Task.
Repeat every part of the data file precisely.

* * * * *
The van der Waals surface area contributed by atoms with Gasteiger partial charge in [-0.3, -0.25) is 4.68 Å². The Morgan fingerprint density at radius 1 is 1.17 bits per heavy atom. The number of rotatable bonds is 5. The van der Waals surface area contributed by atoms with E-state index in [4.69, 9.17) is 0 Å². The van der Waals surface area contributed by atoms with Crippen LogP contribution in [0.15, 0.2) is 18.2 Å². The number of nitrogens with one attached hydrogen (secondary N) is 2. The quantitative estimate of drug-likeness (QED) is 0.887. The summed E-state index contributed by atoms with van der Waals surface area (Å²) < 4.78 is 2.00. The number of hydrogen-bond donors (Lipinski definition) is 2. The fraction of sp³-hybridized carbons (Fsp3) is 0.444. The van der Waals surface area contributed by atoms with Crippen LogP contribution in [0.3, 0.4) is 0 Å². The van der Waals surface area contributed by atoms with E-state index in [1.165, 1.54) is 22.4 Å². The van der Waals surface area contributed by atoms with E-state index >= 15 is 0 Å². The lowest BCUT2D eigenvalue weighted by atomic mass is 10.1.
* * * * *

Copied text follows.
The van der Waals surface area contributed by atoms with Gasteiger partial charge in [-0.3, -0.25) is 4.68 Å². The Morgan fingerprint density at radius 1 is 1.17 bits per heavy atom. The number of rotatable bonds is 5. The van der Waals surface area contributed by atoms with E-state index in [4.69, 9.17) is 0 Å². The van der Waals surface area contributed by atoms with Crippen LogP contribution in [0.15, 0.2) is 18.2 Å². The number of nitrogens with one attached hydrogen (secondary N) is 2. The quantitative estimate of drug-likeness (QED) is 0.887. The summed E-state index contributed by atoms with van der Waals surface area (Å²) < 4.78 is 2.00. The number of hydrogen-bond donors (Lipinski definition) is 2. The fraction of sp³-hybridized carbons (Fsp3) is 0.444. The van der Waals surface area contributed by atoms with Crippen LogP contribution in [0.3, 0.4) is 0 Å². The van der Waals surface area contributed by atoms with E-state index in [1.165, 1.54) is 22.4 Å². The van der Waals surface area contributed by atoms with E-state index >= 15 is 0 Å². The lowest BCUT2D eigenvalue weighted by atomic mass is 10.1.